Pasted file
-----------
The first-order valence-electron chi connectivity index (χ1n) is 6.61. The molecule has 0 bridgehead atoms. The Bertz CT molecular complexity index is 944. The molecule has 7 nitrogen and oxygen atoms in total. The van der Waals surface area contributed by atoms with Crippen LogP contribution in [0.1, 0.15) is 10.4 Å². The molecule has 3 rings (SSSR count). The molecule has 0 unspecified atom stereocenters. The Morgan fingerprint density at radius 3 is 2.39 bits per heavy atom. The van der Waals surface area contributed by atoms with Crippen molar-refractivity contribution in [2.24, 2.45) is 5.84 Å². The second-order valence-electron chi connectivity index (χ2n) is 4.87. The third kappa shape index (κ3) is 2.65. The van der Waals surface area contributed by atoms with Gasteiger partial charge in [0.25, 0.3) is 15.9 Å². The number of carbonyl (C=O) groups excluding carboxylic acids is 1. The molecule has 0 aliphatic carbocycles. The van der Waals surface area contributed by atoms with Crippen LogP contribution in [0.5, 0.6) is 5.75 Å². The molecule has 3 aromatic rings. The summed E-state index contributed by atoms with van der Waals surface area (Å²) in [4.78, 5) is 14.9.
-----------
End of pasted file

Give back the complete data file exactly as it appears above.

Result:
The first-order valence-electron chi connectivity index (χ1n) is 6.61. The molecule has 0 bridgehead atoms. The Bertz CT molecular complexity index is 944. The molecule has 7 nitrogen and oxygen atoms in total. The van der Waals surface area contributed by atoms with Crippen LogP contribution in [0.1, 0.15) is 10.4 Å². The molecule has 3 rings (SSSR count). The molecule has 0 unspecified atom stereocenters. The Morgan fingerprint density at radius 3 is 2.39 bits per heavy atom. The van der Waals surface area contributed by atoms with Crippen molar-refractivity contribution in [2.24, 2.45) is 5.84 Å². The second-order valence-electron chi connectivity index (χ2n) is 4.87. The third kappa shape index (κ3) is 2.65. The van der Waals surface area contributed by atoms with Gasteiger partial charge in [0.25, 0.3) is 15.9 Å². The number of carbonyl (C=O) groups excluding carboxylic acids is 1. The molecule has 0 aliphatic carbocycles. The van der Waals surface area contributed by atoms with Crippen LogP contribution in [0.5, 0.6) is 5.75 Å². The molecule has 3 aromatic rings. The summed E-state index contributed by atoms with van der Waals surface area (Å²) in [4.78, 5) is 14.9.